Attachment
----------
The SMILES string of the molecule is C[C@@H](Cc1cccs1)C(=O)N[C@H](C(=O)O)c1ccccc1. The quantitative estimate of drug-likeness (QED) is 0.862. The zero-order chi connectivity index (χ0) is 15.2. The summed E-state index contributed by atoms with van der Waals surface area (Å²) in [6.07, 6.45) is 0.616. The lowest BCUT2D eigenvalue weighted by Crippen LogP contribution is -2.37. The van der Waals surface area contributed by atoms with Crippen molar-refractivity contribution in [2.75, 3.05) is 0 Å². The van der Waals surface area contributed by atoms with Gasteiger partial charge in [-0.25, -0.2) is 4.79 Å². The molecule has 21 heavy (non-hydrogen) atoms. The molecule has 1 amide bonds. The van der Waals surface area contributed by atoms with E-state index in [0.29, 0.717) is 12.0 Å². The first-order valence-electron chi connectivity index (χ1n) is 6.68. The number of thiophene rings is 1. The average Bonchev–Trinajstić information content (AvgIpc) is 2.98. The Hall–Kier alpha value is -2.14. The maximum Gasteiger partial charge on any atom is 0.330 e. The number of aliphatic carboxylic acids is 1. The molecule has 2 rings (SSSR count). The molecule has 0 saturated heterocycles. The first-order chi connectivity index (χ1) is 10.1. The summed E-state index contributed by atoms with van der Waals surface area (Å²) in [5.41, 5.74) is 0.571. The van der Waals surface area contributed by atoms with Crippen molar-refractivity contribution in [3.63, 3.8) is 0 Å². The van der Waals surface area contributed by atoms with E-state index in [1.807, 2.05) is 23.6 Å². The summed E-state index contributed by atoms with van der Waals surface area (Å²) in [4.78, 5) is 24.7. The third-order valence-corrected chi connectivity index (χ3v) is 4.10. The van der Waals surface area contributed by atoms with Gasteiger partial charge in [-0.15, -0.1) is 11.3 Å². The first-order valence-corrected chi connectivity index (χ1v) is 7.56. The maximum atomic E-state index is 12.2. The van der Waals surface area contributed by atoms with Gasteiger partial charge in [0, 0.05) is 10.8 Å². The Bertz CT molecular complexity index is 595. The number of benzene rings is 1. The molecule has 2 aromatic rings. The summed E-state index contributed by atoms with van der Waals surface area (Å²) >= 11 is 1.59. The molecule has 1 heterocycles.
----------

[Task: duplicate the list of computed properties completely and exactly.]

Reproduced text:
The SMILES string of the molecule is C[C@@H](Cc1cccs1)C(=O)N[C@H](C(=O)O)c1ccccc1. The quantitative estimate of drug-likeness (QED) is 0.862. The zero-order chi connectivity index (χ0) is 15.2. The summed E-state index contributed by atoms with van der Waals surface area (Å²) in [6.07, 6.45) is 0.616. The lowest BCUT2D eigenvalue weighted by Crippen LogP contribution is -2.37. The van der Waals surface area contributed by atoms with Crippen molar-refractivity contribution in [2.75, 3.05) is 0 Å². The van der Waals surface area contributed by atoms with Gasteiger partial charge in [-0.25, -0.2) is 4.79 Å². The molecule has 21 heavy (non-hydrogen) atoms. The molecule has 1 amide bonds. The van der Waals surface area contributed by atoms with E-state index in [0.29, 0.717) is 12.0 Å². The first-order valence-electron chi connectivity index (χ1n) is 6.68. The number of thiophene rings is 1. The average Bonchev–Trinajstić information content (AvgIpc) is 2.98. The Hall–Kier alpha value is -2.14. The maximum Gasteiger partial charge on any atom is 0.330 e. The number of aliphatic carboxylic acids is 1. The molecule has 2 rings (SSSR count). The molecule has 0 saturated heterocycles. The first-order chi connectivity index (χ1) is 10.1. The summed E-state index contributed by atoms with van der Waals surface area (Å²) in [5.41, 5.74) is 0.571. The van der Waals surface area contributed by atoms with Crippen molar-refractivity contribution in [3.63, 3.8) is 0 Å². The van der Waals surface area contributed by atoms with E-state index in [1.807, 2.05) is 23.6 Å². The summed E-state index contributed by atoms with van der Waals surface area (Å²) in [4.78, 5) is 24.7. The third-order valence-corrected chi connectivity index (χ3v) is 4.10. The van der Waals surface area contributed by atoms with Gasteiger partial charge in [-0.15, -0.1) is 11.3 Å². The first-order valence-corrected chi connectivity index (χ1v) is 7.56. The maximum atomic E-state index is 12.2. The van der Waals surface area contributed by atoms with Gasteiger partial charge in [0, 0.05) is 10.8 Å². The Bertz CT molecular complexity index is 595. The number of benzene rings is 1. The molecule has 2 aromatic rings. The summed E-state index contributed by atoms with van der Waals surface area (Å²) >= 11 is 1.59. The molecule has 1 heterocycles.